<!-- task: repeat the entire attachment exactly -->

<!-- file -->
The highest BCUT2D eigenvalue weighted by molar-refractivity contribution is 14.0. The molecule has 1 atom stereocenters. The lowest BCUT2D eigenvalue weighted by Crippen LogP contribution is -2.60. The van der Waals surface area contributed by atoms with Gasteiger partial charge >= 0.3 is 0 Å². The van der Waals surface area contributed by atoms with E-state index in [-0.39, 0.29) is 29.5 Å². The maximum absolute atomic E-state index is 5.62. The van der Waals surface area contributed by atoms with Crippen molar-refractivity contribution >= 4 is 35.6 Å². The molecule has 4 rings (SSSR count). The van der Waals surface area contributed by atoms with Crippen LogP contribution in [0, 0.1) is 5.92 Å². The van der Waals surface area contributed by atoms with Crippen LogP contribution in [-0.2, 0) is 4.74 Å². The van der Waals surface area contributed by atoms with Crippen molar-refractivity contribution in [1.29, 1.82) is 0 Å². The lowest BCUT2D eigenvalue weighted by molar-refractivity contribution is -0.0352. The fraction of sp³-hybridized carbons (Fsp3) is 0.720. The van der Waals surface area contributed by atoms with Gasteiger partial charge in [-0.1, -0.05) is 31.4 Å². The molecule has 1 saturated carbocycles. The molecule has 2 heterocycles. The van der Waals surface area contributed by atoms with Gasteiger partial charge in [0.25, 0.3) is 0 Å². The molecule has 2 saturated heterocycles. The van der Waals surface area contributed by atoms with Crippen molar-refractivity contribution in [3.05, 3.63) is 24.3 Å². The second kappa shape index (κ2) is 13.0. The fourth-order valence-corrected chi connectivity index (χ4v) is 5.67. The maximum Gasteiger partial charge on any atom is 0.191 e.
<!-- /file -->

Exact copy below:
The highest BCUT2D eigenvalue weighted by molar-refractivity contribution is 14.0. The molecule has 1 atom stereocenters. The lowest BCUT2D eigenvalue weighted by Crippen LogP contribution is -2.60. The van der Waals surface area contributed by atoms with Gasteiger partial charge >= 0.3 is 0 Å². The van der Waals surface area contributed by atoms with E-state index in [-0.39, 0.29) is 29.5 Å². The maximum absolute atomic E-state index is 5.62. The van der Waals surface area contributed by atoms with Crippen molar-refractivity contribution >= 4 is 35.6 Å². The molecule has 4 rings (SSSR count). The van der Waals surface area contributed by atoms with Crippen LogP contribution in [0, 0.1) is 5.92 Å². The van der Waals surface area contributed by atoms with Crippen LogP contribution in [-0.2, 0) is 4.74 Å². The van der Waals surface area contributed by atoms with Crippen molar-refractivity contribution in [1.29, 1.82) is 0 Å². The lowest BCUT2D eigenvalue weighted by molar-refractivity contribution is -0.0352. The fraction of sp³-hybridized carbons (Fsp3) is 0.720. The van der Waals surface area contributed by atoms with Gasteiger partial charge in [-0.1, -0.05) is 31.4 Å². The molecule has 1 saturated carbocycles. The molecule has 2 heterocycles. The van der Waals surface area contributed by atoms with Gasteiger partial charge in [0.25, 0.3) is 0 Å². The molecule has 2 saturated heterocycles. The van der Waals surface area contributed by atoms with Crippen molar-refractivity contribution in [3.05, 3.63) is 24.3 Å². The second kappa shape index (κ2) is 13.0. The fourth-order valence-corrected chi connectivity index (χ4v) is 5.67. The maximum Gasteiger partial charge on any atom is 0.191 e.